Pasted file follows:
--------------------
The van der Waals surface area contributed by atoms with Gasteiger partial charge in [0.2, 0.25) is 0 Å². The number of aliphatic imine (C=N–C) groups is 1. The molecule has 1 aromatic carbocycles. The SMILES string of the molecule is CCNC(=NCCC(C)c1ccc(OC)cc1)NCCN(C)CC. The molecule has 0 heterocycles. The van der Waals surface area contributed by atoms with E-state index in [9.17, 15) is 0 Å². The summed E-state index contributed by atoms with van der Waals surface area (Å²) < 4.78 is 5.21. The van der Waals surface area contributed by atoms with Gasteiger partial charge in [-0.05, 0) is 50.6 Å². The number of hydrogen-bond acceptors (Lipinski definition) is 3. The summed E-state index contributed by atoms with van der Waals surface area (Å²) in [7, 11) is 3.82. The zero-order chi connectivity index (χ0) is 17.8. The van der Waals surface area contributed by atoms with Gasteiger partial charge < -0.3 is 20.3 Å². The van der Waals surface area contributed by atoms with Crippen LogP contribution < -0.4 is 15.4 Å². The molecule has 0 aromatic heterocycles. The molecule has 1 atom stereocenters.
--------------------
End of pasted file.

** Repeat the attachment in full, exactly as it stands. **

The van der Waals surface area contributed by atoms with Gasteiger partial charge in [0.2, 0.25) is 0 Å². The number of aliphatic imine (C=N–C) groups is 1. The molecule has 1 aromatic carbocycles. The SMILES string of the molecule is CCNC(=NCCC(C)c1ccc(OC)cc1)NCCN(C)CC. The molecule has 0 heterocycles. The van der Waals surface area contributed by atoms with E-state index in [9.17, 15) is 0 Å². The summed E-state index contributed by atoms with van der Waals surface area (Å²) < 4.78 is 5.21. The van der Waals surface area contributed by atoms with Gasteiger partial charge in [-0.05, 0) is 50.6 Å². The number of hydrogen-bond acceptors (Lipinski definition) is 3. The summed E-state index contributed by atoms with van der Waals surface area (Å²) in [7, 11) is 3.82. The zero-order chi connectivity index (χ0) is 17.8. The van der Waals surface area contributed by atoms with Gasteiger partial charge < -0.3 is 20.3 Å². The van der Waals surface area contributed by atoms with Crippen LogP contribution < -0.4 is 15.4 Å². The molecule has 0 aromatic heterocycles. The molecule has 1 atom stereocenters.